back to blog

40% of global employment is exposed to AI – IMF report

Read Time 4 mins | Written by: Cole

40% of global employment is exposed to AI – IMF report

No one is sheltered from the storm of generative AI adoption, the race to AGI, and push for humanoid robots. 

That’s why AI’s impact on the future of work was the focus of conversation at Davos in 2024.

AI's impact on the future of work

  • 40% of global employment is exposed to AI
  • 60% of jobs in advanced economies are at risk due to AI
  • 75% of surveyed companies expect to adopt AI
  • Employers expect 44% of workers’ skills will be disrupted within five years
  • Six in 10 workers will require training before 2027 — while only half have access to adequate training opportunities

(Source: IMF report "Gen-AI: Artificial Intelligence and the Future of Work")

Let’s get into the details of the report.

IMF Report Executive Summary

Here’s the executive summary of “Gen-AI: Artificial Intelligence and the Future of Work” from the IMF. 

Artificial intelligence (AI) will significantly transform the global economy, likened by some to a new industrial revolution. Its impact on economies and societies is unpredictable. This is particularly true in labor markets, where AI is expected to boost productivity but also poses a risk of replacing or augmenting human roles in certain jobs.

Nearly 40% of jobs worldwide are at risk from AI, with advanced economies facing higher exposure but also greater potential to leverage AI benefits compared to emerging and developing countries. In advanced economies, 60% of jobs are vulnerable due to the dominance of cognitive tasks. However, a new analysis suggests that AI could either harm or enhance half of these jobs, with potential for increased productivity through AI integration.

In emerging markets, the exposure drops to 40%, and further to 26% in low-income countries. Despite facing less immediate disruption from AI, these economies are less equipped to harness AI's advantages, potentially widening the digital and income inequality gap.

AI will impact income and wealth inequality, targeting high-wage jobs unlike past automation that hit middle-skilled workers hardest. The effect on income inequality hinges on whether AI replaces or aids high-income roles, with potential benefits positively linked to income levels. High complementarity with AI could lead to disproportionate income gains for wealthier workers, exacerbating income and wealth disparities. The outcome will be influenced by how countries manage AI property rights and implement redistributive policies, affecting the distribution of income and wealth.

Significant productivity gains from AI could lead to economic growth and higher incomes for many workers. AI adoption, by deepening capital and increasing productivity, is anticipated to raise overall income. If AI effectively complements human labor in specific jobs and the productivity improvements are substantial, this growth and increased labor demand might offset AI's displacement of certain tasks, resulting in income growth across a broad spectrum of the income distribution.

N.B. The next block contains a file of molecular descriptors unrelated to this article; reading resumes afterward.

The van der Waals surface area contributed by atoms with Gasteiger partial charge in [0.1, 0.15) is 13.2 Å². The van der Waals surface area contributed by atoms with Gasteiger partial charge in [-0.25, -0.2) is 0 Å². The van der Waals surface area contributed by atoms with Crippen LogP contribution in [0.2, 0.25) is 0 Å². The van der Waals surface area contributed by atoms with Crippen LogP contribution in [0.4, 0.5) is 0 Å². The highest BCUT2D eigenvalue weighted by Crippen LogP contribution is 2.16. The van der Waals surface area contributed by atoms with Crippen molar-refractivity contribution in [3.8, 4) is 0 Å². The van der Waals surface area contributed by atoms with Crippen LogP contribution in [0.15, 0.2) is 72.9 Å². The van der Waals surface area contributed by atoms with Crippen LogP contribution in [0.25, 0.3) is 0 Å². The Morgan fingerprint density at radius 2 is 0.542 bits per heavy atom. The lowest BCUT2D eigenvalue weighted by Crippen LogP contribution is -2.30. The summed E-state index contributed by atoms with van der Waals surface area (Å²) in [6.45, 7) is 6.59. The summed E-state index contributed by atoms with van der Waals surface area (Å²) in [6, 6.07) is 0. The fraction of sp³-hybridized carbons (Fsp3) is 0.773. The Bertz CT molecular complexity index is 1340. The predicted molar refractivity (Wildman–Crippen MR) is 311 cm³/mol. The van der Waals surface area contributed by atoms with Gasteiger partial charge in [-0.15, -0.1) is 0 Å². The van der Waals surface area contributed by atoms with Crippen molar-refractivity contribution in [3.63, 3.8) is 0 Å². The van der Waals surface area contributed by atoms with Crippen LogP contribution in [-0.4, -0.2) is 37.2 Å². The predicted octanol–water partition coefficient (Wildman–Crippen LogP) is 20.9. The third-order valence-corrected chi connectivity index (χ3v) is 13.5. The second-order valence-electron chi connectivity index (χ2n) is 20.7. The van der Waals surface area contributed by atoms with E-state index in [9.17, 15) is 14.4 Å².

College-educated individuals are more adept at transitioning from jobs threatened by AI to those that AI enhances, while older workers face greater challenges in adapting to AI changes. In the UK and Brazil, for example, those with higher education have historically shifted more smoothly from high-risk to high-complementarity positions, unlike their less-educated peers who experience limited mobility. Younger, tech-savvy workers are also more equipped to seize new opportunities.

On the other hand, reemployment and adapting to new technologies pose significant hurdles for older workers. Effective AI utilization varies by a country's level of development. An AI preparedness index indicates that advanced and emerging economies should focus on AI innovation and regulatory frameworks to maximize AI benefits. Meanwhile, emerging and developing countries need to concentrate on infrastructure and digital skills development. Across all economies, ensuring social safety nets and retraining programs for workers vulnerable to AI is essential for inclusive growth.

Want more? Download the full IMF report here.

Want to hire AI experts to build your roadmap?

To keep up with the AI curve you need AI software experts working on your technology roadmap. Hiring internally could take 6-18 months but you need to start building AI solutions, not next year. That’s why Codingscape exists. 

We can assemble a senior AI software engineering team for you in 4-6 weeks. It’ll be faster to get started, more cost-efficient than internal hiring, and we’ll deliver high-quality results quickly. We’ve been busy building AI capabilities for our partners and helping them accomplish their AI roadmaps in 2024.

 Zappos, Twilio, and Veho are just a few companies that trust us to build their software and systems with a remote-first approach.

You can schedule a time to talk with us here. No hassle, no expectations, just answers.

Don't Miss
Another Update

Subscribe to be notified when
new content is published

Cole is Codingscape's Content Marketing Strategist & Copywriter.